Saturday, October 17, 2009

August 14, 1942

Dear family,
There are just gobs of things to tell you. I’ll probably forget a lot of them and have to write them next time. To begin with this camp is about 9 miles from Coshocton, and 4 miles from Fresno, hence the address. We are in the foothills of some mountains, I don’t know what ones tho. The camp looks much like any CCC camp, long green buildings. The country is very rough and the camp is built on sort of a hillside, so one end of the dorms have been built on stilts or legs.

Now for the project. About 40 rods north I believe (everything is built on a slant here) is the experiment station that we work in connection with. It has about 8 buildings all of brick painted white. This experiment station is the largest of its kind in the world. When the CCC boys were here there were about 28 Gov’t paid men that worked at the station. Now a lot of them are gone now and their work is being done by camp boys. These fellows were highly paid technical research men, so you see what sort of education some of the fellows have that are here in camp. Ferinsence the five men that work in the annylisis department are from the camp and they have had from 7 to 9 years of Math. Harry knows what that means. The Gov’t man that they work under doesn’t know as much as they do. They had it all figured up and there are about 59 here and 40 of them are college graduates. Among them is a musician that was working for the New York Metropolitan Opera co. and the fourth ranking Botinist in the U.S. He lives in our dorm and his job is to make a collection of every plant in Coshocton county and index them, so the station is very fortunate in having him in this camp.

The Idea of this whole project I guess is to collect enough data and evidence and find methods of farming suitable for farming this sort of marginal land. They want to prove to the farmers all over the U.S. that they should use certain methods of farming this poor land.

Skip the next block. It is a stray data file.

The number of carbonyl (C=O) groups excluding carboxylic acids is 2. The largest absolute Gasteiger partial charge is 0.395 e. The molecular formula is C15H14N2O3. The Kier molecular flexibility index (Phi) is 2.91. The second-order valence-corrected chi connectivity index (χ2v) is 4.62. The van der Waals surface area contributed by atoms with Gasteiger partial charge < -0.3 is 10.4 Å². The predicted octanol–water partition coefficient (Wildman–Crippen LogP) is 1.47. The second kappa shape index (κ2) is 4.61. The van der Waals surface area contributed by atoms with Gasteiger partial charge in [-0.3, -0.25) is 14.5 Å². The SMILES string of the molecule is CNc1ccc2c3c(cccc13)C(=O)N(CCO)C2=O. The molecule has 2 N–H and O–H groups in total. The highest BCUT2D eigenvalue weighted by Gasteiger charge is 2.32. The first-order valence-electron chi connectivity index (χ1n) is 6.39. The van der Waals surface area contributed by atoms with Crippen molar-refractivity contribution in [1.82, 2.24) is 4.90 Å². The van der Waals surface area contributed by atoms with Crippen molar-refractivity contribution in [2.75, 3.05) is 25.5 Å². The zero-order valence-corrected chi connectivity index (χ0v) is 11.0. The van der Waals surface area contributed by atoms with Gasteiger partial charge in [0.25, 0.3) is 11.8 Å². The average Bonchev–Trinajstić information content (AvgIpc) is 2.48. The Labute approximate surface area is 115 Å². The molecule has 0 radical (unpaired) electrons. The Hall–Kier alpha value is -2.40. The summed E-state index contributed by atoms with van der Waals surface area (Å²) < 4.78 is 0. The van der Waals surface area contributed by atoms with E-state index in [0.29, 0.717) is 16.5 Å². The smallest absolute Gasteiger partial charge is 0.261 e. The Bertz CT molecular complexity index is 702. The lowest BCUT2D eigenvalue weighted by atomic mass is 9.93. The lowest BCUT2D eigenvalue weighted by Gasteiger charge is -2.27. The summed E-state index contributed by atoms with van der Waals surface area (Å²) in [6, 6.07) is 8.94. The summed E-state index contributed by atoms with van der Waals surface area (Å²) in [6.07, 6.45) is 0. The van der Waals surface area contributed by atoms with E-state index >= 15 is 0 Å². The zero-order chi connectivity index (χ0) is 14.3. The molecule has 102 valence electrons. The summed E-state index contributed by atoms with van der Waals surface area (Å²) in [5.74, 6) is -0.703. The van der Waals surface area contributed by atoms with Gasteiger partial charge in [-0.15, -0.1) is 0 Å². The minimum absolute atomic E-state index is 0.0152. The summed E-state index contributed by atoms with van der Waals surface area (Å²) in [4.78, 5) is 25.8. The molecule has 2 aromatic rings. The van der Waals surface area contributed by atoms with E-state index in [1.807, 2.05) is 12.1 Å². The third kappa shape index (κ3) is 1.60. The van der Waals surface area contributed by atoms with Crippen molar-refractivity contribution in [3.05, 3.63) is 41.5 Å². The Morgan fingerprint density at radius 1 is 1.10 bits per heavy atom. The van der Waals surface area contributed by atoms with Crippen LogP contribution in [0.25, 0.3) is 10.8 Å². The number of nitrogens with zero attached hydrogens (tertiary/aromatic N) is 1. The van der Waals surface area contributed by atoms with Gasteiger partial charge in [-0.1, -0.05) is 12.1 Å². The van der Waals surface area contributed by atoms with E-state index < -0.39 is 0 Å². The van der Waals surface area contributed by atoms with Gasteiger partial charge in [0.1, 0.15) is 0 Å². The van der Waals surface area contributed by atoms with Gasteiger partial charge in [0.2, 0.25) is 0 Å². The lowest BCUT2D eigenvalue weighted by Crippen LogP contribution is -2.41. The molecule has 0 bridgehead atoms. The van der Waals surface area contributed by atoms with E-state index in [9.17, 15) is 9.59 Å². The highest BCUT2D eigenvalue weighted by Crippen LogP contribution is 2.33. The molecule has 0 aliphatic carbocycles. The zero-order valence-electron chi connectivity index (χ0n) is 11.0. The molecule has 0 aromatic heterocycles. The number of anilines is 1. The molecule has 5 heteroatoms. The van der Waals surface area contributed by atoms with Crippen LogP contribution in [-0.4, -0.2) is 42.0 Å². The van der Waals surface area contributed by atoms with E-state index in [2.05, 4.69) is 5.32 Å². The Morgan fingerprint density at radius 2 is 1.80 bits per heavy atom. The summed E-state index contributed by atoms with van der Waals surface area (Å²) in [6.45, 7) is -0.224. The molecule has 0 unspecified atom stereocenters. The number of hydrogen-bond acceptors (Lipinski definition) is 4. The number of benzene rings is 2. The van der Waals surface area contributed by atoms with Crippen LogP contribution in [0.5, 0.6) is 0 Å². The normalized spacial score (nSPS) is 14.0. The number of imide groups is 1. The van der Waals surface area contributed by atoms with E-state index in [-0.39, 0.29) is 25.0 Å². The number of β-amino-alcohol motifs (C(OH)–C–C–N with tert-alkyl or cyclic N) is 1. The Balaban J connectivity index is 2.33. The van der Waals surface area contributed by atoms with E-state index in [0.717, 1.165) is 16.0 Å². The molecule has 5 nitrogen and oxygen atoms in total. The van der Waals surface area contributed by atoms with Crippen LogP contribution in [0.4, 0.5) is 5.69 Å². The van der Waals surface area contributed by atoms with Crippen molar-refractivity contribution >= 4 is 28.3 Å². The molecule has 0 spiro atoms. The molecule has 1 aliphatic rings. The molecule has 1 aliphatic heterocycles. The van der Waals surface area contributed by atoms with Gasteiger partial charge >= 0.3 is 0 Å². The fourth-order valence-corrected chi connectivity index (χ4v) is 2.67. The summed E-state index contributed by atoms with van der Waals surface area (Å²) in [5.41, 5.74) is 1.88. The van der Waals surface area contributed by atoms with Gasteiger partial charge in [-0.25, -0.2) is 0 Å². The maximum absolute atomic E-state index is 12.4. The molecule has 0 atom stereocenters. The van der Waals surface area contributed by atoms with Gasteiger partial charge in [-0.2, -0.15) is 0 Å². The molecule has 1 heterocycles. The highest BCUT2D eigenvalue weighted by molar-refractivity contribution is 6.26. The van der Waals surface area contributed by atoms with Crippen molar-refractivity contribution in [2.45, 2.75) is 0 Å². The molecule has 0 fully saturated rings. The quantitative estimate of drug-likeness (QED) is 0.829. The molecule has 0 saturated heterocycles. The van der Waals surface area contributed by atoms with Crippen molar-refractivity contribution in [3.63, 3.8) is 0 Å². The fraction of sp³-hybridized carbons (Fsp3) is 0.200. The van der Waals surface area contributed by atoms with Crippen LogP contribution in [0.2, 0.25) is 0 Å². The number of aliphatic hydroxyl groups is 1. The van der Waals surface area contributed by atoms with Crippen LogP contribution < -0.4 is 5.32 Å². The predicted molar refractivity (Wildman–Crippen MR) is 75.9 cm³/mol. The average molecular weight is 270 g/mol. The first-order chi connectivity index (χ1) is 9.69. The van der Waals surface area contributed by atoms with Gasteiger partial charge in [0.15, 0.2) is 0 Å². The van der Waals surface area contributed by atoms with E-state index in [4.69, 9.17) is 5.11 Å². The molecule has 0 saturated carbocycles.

We have an amazing variety of men here, ages range from 22 to 28, 25 different denominations represented, 52 methodists, 24 friends, 18 none and 11 Jehova witnesses. The rest are in smaller numbers 13 of them are the only one of that denomination here. The farmers lead as an occupational group but there are only 19 of them. Next is Lab. Technitians, 17 of them. Most of the fellows are from Pa. NY. Ill. Ind. Ohio and Kan. And some of them sure talk different. 35 men are married and there are 90 colleges represented. The statistics aren’t quite up to date so we weren’t counted in them.

That first page was mostly about the camp. Tomorrow Ab and I both are going to work for the first time, we will be on a camp maintenance crew. They just work til noon on Sat.s . Mon. I go to work washing dishs fro a 6 week term they sort of rotate the kitchen jobs but you don’t have to do anything you don’t want too tho. If you aren’t happy you just tell the personell director whose job it is to keep everybody happy. He is a camper and a really swell guy. He was elected to that position by the rest of the camp. Ab is going to sweep the dorms for a couple of weeks till a fellow gets back from ferlough.

We have met a lot of very nice fellows and a few that seem to be just Objectors. Ab and I talked to E.J.’s brother for the first time tonight. He works with the farm crew. They have 1300 acres of land that they experiment on some of it belongs to the station and the rest to the co-operating farmers.

I intended to write last night but the typhoid shot got me down and I didn’t feel like it. Today We were interviewed by the personell director and the superintendent of the project who is a very fine man and they say he co-operates very well with the camp.

I don’t believe my small pox vaccination is going to take at all they are supposed to only last 7 yrs and its been 9. But we had the disease. We get two more typhoid shots but they tell me that only one of them will make you sick you never know which one.

I got my cloths marked to day too. A fellow had a bubber stamp printing set that uses laundry ink on and I used it.

I think we are going to be pretty hapy here. Ab misses Opal a lot I guess, but that doesn’t bother me any.

They say this is the best camp, best project and best director. The director is Sumner Mills.

I’m going to bed now, its only 8:10 but I’m sleepy blame it on the shots.


P.s. Send me my crooked flashlight, my shirt, and a little blue spiral vestpocket notebook that should be in that little dresser drawer or the bookcase or the library table, it has my correspondence record so I don’t know who I owe letters without it.
Good night. And thank you.

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